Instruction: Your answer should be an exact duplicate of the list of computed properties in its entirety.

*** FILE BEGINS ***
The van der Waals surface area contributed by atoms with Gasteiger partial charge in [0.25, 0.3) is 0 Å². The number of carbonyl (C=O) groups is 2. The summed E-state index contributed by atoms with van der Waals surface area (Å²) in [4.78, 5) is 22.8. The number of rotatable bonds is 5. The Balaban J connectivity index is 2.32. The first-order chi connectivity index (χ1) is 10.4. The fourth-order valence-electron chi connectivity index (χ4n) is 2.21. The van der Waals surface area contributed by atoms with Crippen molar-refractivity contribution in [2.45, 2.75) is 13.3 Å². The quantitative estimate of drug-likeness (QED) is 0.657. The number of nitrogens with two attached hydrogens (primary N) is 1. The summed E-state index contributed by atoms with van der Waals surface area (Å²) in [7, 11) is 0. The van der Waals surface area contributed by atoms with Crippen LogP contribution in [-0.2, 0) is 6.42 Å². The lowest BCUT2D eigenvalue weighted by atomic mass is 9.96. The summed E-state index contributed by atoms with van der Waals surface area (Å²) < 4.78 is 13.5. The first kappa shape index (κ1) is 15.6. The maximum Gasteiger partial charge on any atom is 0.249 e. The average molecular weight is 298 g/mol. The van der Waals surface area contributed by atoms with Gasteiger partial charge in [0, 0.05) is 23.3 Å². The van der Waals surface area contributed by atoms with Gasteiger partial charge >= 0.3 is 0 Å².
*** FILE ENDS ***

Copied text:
The van der Waals surface area contributed by atoms with Gasteiger partial charge in [0.25, 0.3) is 0 Å². The number of carbonyl (C=O) groups is 2. The summed E-state index contributed by atoms with van der Waals surface area (Å²) in [4.78, 5) is 22.8. The number of rotatable bonds is 5. The Balaban J connectivity index is 2.32. The first-order chi connectivity index (χ1) is 10.4. The fourth-order valence-electron chi connectivity index (χ4n) is 2.21. The van der Waals surface area contributed by atoms with Crippen molar-refractivity contribution in [2.45, 2.75) is 13.3 Å². The quantitative estimate of drug-likeness (QED) is 0.657. The number of nitrogens with two attached hydrogens (primary N) is 1. The summed E-state index contributed by atoms with van der Waals surface area (Å²) in [7, 11) is 0. The van der Waals surface area contributed by atoms with Crippen LogP contribution in [-0.2, 0) is 6.42 Å². The lowest BCUT2D eigenvalue weighted by atomic mass is 9.96. The summed E-state index contributed by atoms with van der Waals surface area (Å²) < 4.78 is 13.5. The first kappa shape index (κ1) is 15.6. The maximum Gasteiger partial charge on any atom is 0.249 e. The average molecular weight is 298 g/mol. The van der Waals surface area contributed by atoms with Gasteiger partial charge in [0, 0.05) is 23.3 Å². The van der Waals surface area contributed by atoms with Gasteiger partial charge >= 0.3 is 0 Å².